How Authoritarianism Will Lead To The Rise Of The Data Smuggler

Dave McCrory has developed the concept of data gravity. It dictates that data has its own mass. When data gets stored it becomes harder to move. The more data stored, the greater the mass.

The increasing efforts to control data provides a more dystopian vision about the future of transporting data. How does the data smuggler hide data of such weight when moving it from place to place?

Mark Maunder sees two new forms of data transportation emerging. He expects we will increasingly see innovations in hiding data new ways to encryption networks. Interestingly, he sees both as a new form of data smuggling that will come as we seek ways to avoid an overzealous authoritarian culture.

The idea of physically smuggling data might seem absurd. Why move it physically when you can transport it using a broadband connection? Maunder makes the point that if the data is too much to transport via broadband there are always data centers where you can go and download the data on a terabyte drive and then connect it to your laptop.

But moving data becomes a difficult task when there is a lot of it to move. It’s one of the real downsides to cloud computing. To port it, you have to pretty much either move it physically or through an encrypted connection between data centers. But few if any cloud services are offering that encrypted connection with rival providers.

Maunder tells a story about a conversation with Sebastian Thrun, the creator of Google Street Maps. Thrun told Maunder that the data from the “Street View” vans is put on hard drives and Fedexed to Google headquarters. Thrun told him that mailing hard drives will always be the highest bandwidth way of moving data around.

He also refers to  encryption laws passed in the United Kingdom that allows authorities to demand an individual’s encryption keys. Failure to turn over the keys means two to five years in prison.

What will come of this? Maunder sees innovators developing new ways to hide encrypted data when transferring it across a wire.

But physically moving data makes more sense for the data smuggler. He can move data by hiding it o his body far more fast than over an encrypted wire.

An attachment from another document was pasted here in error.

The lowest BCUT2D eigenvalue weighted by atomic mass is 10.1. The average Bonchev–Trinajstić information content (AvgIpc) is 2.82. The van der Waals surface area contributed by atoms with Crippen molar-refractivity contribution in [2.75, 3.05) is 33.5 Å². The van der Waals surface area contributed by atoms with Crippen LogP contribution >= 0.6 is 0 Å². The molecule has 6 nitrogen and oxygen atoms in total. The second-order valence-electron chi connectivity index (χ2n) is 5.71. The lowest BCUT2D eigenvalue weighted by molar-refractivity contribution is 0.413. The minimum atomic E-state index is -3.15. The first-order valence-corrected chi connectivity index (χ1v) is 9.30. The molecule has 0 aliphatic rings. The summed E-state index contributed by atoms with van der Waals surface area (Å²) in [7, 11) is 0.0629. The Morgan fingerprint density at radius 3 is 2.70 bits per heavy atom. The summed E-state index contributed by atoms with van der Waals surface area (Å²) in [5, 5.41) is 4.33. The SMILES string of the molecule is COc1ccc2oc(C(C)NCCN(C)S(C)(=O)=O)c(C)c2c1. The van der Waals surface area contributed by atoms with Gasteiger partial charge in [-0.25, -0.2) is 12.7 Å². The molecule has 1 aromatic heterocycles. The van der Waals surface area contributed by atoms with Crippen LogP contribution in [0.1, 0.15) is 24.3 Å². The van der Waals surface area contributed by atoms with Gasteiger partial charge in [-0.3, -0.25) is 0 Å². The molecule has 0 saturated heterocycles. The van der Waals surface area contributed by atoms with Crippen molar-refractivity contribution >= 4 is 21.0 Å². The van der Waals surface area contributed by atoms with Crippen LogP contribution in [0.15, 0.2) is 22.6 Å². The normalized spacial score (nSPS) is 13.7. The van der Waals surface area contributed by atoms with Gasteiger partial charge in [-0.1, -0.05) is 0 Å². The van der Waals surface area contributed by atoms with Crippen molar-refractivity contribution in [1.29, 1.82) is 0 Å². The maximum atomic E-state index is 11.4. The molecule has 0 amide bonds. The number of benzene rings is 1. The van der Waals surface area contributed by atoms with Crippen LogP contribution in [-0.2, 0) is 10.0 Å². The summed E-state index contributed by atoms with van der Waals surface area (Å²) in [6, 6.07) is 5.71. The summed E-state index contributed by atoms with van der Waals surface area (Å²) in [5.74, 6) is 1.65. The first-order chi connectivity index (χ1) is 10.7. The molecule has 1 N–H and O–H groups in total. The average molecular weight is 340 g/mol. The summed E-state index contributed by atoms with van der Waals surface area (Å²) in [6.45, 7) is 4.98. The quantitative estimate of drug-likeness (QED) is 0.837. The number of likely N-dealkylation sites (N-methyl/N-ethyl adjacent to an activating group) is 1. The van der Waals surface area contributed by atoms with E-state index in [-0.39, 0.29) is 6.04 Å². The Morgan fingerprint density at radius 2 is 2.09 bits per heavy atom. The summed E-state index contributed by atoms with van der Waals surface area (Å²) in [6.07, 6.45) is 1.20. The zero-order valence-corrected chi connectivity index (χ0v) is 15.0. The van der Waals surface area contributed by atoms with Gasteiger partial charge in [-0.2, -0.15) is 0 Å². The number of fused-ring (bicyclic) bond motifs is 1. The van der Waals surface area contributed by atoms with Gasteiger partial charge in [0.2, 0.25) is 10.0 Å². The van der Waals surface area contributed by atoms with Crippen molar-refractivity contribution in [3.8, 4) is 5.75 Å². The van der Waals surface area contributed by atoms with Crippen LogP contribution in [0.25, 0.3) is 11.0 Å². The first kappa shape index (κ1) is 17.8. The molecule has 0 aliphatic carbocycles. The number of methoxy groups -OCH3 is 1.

If you can hide a 2 terrabyte drive and take a 6 hour journey to get it from A to B, your bandwidth is 388 Megabits per second. Try and get that on your cable modem or ADSL link.

But there are all sorts of risks with moving data on your body. If a data smuggler uses a self-destructive hard drive, authorities can still claim he was hiding something. It has to be invisible. It has to be in your body. With that in mind, what if you could use your brain to move data?

He quotes an article from Scientific American:

The human brain consists of about one billion neurons. Each neuron forms about 1,000 connections to other neurons, amounting to more than a trillion connections. If each neuron could only help store a single memory, running out of space would be a problem. You might have only a few gigabytes of storage space, similar to the space in an iPod or a USB flash drive. Yet neurons combine so that each one helps with many memories at a time, exponentially increasing the brain’s memory storage capacity to something closer to around 2.5 petabytes (or a million gigabytes). For comparison, if your brain worked like a digital video recorder in a television, 2.5 petabytes would be enough to hold three million hours of TV shows. You would have to leave the TV running continuously for more than 300 years to use up all that storage.

A new form of authoritarianism is emerging as we seek new ways to move data. This will give rise to the data smuggler. How to hide the data will be the great challenge for these “data mules.” Perhaps the most effective ones will have a hidden data jack just behind their ear.

As Maunder points out, just like Johnny Mnemonic: